Rib Fracture in Buffalo with Ruminal Cannula
Background: Buffalos are very rustic animals that are adapted to adverse conditions, but the lack of adequate management can increase the susceptibility of these animals to several diseases. Rib fracture in this species is usually related to mineral deficiency and complications resulting from unappropriated management. Rib fractures in ruminants are rarely diagnosed and usually present conservative treatment; however, cases with presence of contaminated wounds require extra attention. The objective of this work was to report an atypical case of open fracture of the last rib in a buffalo with ruminal cannula, describing the case from diagnosis to surgical treatment.
Case: An adult female water buffalo (Bubalus bubalis) that was well fed and receiving minerals, with implantation of a ruminal cannula, presented a lesion around the ruminal cannula, with increasing volume, exudation, and myiasis. The
general parameters and behavior of the animal were apparently normal. The animal presented normal appetite and respiration and good physical condition and nutritional state, with pain reaction to the touch in the region of the lesion and
their adjacencies; it presented no claudication and reluctance to remain in left lateral decubitus, and no discomfort. The clinical inspection of the cutaneous lesion showed an oblique-type fracture in the body of the last left rib, with exposed bone in the lumbar region and extremity exposed to the ruminal cannula, already presenting necrosis. The region was cleaned, removing larvae (myiasis) for better exposition of the fracture; in the following day, an osteotomy was done to remove exposed bone fragments. A trichotomy, cleaning, and debridement of the lesion and their adjacencies were done, with subsequent sedation and locoregional paralumbar anesthesia with lidocaine for resection of necrotic bone fragments. Cutaneous and muscle syntheses were not done because the region presented permanent contact with the rumen content. The post-operatory management was based on daily cleanings and bandages, with administration of antibiotics every 48 h for 20 days. The total recovery of the animal occurred within 45 days after the surgery.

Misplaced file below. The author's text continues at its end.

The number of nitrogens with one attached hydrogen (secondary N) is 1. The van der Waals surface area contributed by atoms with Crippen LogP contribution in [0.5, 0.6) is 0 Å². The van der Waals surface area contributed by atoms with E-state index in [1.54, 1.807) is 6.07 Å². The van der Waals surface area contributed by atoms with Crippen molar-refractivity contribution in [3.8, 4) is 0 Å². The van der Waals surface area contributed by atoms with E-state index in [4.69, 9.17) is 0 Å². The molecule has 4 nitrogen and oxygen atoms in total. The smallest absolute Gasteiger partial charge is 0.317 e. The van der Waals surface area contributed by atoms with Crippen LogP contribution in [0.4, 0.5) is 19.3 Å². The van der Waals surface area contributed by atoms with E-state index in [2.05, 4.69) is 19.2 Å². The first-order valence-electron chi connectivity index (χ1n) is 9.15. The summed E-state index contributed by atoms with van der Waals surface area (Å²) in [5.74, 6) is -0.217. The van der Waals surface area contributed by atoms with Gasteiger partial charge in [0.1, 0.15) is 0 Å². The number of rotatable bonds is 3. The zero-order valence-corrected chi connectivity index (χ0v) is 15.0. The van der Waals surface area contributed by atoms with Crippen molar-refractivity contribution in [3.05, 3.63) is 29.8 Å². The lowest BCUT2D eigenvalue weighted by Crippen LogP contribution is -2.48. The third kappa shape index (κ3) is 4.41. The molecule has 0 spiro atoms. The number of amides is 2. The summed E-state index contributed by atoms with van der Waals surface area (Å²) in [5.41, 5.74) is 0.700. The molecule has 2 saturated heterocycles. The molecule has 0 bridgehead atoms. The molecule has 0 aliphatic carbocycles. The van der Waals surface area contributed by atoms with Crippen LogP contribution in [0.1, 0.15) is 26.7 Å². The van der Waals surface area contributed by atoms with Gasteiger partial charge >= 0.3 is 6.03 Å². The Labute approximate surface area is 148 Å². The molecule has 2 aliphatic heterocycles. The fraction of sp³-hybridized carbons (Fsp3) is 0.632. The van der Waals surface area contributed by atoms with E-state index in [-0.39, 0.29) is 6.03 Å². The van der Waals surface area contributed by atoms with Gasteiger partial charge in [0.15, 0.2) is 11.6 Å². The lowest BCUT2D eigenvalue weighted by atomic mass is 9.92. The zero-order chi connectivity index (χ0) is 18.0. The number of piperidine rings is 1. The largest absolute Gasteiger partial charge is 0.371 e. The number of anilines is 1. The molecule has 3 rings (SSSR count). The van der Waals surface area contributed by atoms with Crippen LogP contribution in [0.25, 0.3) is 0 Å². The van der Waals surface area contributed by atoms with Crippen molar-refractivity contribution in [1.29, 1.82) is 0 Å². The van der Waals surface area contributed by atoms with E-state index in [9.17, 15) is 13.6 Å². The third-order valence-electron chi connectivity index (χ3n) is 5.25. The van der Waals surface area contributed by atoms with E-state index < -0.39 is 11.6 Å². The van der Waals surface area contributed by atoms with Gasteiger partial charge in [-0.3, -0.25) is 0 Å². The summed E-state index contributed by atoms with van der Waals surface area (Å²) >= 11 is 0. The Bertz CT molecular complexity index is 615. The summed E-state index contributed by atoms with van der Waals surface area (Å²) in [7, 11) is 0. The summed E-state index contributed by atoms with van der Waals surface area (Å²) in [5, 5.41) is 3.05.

Discussion: Despite rib fractures in buffalos are mainly related to mineral deficiency, the case of the present study showed that these fractures are not always related to pre-existent causes. The clinical signs of the lesion were focal, because they refer to an open fracture that did not caused injuries to other structures, thus not determining an associated symptomatology. Opened rib fractures are rare, and most of them are healed by second intention without veterinary intervention. Regarding open fractures, the decontamination and debridement of a lesion and their adjacencies with removal of necrotic tissues
and use of antibiotics are essential for prevention of infections. When the lesion is in a contaminated region by permanent contact with rumen content, as in this case, daily cleaning with bandages is needed for a best healing, but synthesis of
tissues is not indicated because there is a possibility of contamination and formation of abscesses. Therefore, procedures that ensure the decontamination of the wound and prevention of infections with prolonged use of antibiotics are essential for a better healing of open rib fractures in regions that are subjected to constant contamination.
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